Thursday, January 13, 2005

Oh no, a STICKER!

See, this is what I'm talking about.

Evidently U.S. District Judge Clarence Cooper has ruled that a sticker placed on science books in Cobb County Georgia is unconstitutional. The lawsuit was filed by the ACLU.

Wow, it must be a pretty bad sticker. Let's see what it says:
This textbook contains material on evolution. Evolution is a theory, not a fact, regarding the origin of living things. This material should be approached with an open mind, studied carefully and critically considered.
What do we have here? Two self-evident facts, and advice to be open-minded use critical thinking.

What's wrong with this? Let's check with Mark, the Moderate Liberal:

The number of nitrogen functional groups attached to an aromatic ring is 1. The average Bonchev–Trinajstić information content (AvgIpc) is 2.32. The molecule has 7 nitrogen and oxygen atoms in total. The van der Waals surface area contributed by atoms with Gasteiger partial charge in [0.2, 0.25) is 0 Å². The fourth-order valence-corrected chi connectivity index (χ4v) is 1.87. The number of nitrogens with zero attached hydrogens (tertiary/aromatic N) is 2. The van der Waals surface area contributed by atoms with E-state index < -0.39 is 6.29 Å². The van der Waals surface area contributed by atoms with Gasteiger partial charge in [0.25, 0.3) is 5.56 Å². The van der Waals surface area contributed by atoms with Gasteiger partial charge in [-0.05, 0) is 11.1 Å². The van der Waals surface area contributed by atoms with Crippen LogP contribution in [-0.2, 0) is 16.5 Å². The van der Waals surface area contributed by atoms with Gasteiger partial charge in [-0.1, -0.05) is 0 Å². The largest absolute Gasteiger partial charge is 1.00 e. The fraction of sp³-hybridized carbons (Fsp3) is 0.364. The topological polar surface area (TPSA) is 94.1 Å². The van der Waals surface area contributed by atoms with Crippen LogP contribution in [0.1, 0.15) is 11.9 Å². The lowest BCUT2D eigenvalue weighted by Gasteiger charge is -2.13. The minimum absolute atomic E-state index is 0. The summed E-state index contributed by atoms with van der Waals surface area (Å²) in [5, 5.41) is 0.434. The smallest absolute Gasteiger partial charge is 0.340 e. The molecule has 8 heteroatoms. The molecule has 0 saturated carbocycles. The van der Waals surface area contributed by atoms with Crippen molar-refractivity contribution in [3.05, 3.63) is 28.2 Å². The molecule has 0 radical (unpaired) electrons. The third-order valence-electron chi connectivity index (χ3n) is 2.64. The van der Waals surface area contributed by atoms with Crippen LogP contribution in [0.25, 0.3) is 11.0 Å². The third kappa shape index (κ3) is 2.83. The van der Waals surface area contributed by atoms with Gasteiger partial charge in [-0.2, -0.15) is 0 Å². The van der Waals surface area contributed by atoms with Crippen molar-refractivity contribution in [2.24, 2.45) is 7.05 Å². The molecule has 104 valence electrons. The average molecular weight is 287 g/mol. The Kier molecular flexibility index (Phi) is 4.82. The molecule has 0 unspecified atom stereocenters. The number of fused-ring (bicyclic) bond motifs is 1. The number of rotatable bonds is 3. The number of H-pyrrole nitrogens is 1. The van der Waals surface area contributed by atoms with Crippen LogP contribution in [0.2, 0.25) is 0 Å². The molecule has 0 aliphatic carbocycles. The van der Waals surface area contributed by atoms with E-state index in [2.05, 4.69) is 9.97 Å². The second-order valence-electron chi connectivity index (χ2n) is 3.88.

The only reason for those stickers are religious ones, not scientific. Let the scientists teach science and the ministers teach the gospel.
Ah ha! Even though what the stickers say is true and reasonable, if an idea comes from religious people, it must be destroyed! I'm sure Kevin Drum would agree.

Actually Mark's paragraph is half right. And one of the most fundamental things about teaching good science is to keep students keenly aware that theories are only theories, not facts, and critical thinking is necessary to the advancement of science. Mark even gives a wonderful example of a progression of theories, from Newtonian mechanics to relativity to quantum theory. Each refutes important parts of its predecessor, and would not exist if not for critical thinking.

Hey Judge Cooper and the ACLU, stop trying to crush dissent. Stickers stating that theory is a theory are not heresy. What's next, the Spanish Inquisition?

(Reuters link via Wizbang)